Original Research

Improved sensitivity, safety and laboratory turnaround time in the diagnosis of pulmonary tuberculosis by use of bleach sedimentation

Ameh James, Kingsley Ochei, Nnamdi Emenyonu, Lovett Lawson
African Journal of Laboratory Medicine | Vol 4, No 1 | a117 | DOI: https://doi.org/10.4102/ajlm.v4i1.117 | © 2015 Ameh James, Kingsley Ochei, Nnamdi Emenyonu, Lovett Lawson | This work is licensed under CC Attribution 4.0
Submitted: 22 May 2013 | Published: 18 November 2015

About the author(s)

Ameh James, Family Health International 360, Abuja, Nigeria and Keystone Laboratories International, Diagnostic Unit, Abuja, Nigeria
Kingsley Ochei, Family Health International 360, Abuja, Nigeria
Nnamdi Emenyonu, Zankli Medical Centre, Plot 1021, B5, Shehu Yaradua Way, Abuja, Nigeria
Lovett Lawson, Zankli Medical Centre, Plot 1021, B5, Shehu Yaradua Way, Abuja, Nigeria

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Background: Inadequate diagnostic processes and human resources in laboratories contribute to a high burden of tuberculosis (TB) in low- and middle-income countries. Direct smear microscopy is relied on for TB diagnosis; however, sensitivity rates vary. To improve sensitivity of direct microscopy, the researchers employed several approaches, including sputum digestion and concentration of acid-fast bacilli (AFB), a technique which uses commercial bleach.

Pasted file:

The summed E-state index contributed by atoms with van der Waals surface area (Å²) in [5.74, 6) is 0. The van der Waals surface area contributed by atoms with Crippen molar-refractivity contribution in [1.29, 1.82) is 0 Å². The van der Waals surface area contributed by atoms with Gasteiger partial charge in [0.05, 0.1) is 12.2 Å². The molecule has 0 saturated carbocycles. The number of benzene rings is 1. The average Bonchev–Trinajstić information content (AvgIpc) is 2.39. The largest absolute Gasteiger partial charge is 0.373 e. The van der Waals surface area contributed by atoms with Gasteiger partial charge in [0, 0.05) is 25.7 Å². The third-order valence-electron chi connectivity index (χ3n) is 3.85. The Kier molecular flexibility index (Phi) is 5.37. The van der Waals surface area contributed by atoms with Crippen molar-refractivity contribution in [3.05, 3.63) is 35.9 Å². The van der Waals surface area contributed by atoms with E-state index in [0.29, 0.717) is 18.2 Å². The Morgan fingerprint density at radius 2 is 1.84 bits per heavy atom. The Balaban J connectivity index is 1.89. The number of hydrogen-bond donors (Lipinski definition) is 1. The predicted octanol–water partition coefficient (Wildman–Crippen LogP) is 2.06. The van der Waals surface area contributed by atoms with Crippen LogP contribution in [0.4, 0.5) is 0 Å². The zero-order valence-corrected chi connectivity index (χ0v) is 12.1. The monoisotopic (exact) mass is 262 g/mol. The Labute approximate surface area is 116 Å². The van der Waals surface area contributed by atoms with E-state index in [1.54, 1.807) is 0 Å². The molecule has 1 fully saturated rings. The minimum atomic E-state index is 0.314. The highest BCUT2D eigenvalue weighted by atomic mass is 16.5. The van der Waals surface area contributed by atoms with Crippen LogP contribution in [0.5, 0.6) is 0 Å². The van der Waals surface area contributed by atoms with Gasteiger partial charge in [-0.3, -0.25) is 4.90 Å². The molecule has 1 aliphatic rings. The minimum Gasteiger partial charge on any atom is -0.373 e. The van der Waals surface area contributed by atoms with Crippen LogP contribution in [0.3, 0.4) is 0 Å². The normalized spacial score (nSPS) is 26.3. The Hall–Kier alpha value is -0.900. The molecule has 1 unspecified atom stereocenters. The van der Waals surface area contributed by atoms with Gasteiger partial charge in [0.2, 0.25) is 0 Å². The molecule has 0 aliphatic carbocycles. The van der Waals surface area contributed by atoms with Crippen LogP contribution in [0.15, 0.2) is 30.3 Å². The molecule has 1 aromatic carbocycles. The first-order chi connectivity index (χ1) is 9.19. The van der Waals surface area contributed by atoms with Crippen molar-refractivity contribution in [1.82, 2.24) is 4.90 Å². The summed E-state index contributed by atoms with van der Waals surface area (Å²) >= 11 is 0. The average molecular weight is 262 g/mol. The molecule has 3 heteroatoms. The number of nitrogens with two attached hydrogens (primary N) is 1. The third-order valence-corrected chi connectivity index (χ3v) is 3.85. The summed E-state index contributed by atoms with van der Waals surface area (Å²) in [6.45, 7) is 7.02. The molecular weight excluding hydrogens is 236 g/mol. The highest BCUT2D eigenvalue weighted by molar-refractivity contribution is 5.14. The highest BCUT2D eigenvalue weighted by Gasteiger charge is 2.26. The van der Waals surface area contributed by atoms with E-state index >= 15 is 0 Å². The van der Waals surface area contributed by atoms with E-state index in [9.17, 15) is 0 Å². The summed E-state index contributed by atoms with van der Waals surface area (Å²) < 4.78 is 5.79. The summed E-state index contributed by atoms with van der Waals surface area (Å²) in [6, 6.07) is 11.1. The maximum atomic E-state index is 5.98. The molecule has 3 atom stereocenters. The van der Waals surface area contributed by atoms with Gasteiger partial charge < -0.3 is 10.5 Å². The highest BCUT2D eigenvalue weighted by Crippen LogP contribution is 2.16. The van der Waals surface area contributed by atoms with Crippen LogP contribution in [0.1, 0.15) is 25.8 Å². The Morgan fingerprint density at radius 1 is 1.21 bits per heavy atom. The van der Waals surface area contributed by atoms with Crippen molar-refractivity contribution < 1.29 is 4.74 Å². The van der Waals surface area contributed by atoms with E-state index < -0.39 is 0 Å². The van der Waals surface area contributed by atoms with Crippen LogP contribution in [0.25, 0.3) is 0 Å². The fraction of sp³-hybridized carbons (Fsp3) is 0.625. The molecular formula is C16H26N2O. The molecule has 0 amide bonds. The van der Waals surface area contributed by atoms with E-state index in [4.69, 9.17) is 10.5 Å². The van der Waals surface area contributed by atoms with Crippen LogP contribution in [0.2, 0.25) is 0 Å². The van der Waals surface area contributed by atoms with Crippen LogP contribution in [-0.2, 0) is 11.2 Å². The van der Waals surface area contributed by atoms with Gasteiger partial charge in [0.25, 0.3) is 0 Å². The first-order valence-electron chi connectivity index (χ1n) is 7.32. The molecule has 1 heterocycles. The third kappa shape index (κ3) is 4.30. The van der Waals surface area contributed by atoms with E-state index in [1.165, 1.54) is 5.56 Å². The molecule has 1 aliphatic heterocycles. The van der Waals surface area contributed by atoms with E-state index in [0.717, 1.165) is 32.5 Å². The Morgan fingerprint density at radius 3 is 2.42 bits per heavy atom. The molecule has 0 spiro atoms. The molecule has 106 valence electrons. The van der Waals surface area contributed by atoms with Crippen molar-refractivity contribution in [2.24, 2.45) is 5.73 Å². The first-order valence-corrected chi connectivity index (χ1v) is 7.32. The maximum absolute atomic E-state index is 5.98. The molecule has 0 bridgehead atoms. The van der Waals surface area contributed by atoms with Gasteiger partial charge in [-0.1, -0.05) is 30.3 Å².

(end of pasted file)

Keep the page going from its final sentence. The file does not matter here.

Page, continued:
Objectives: This study compared methods used to diagnose active Mycobacterium tuberculosis infections.

Methods: Three sputum specimens were collected from each of 340 participants in Abuja, Nigeria, over two consecutive days. Direct microscopy was performed on all specimens; following microscopy, one specimen from each patient was selected randomly for bleach sedimentation and one for Lowenstein-Jensen culture.

Results: Direct microscopy produced 28.8% AFB-positive results, whilst bleach sedimentation resulted in 30.3%. When compared with the cultures, 26.5% were AFB true positive using direct microscopy and 27.1% using bleach sedimentation. Whilst the specificity rate between these two methods was not statistically significant (P = 0.548), the sensitivity rate was significant (P = 0.004).

Conclusion: Based on these results, bleach increases the sensitivity of microscopy compared with direct smear and has similar specificity. When diagnosing new cases of pulmonary TB, one bleach-digested smear is as sensitive as three direct smears, reducing waiting times for patients and ensuring the safety of laboratory technicians.


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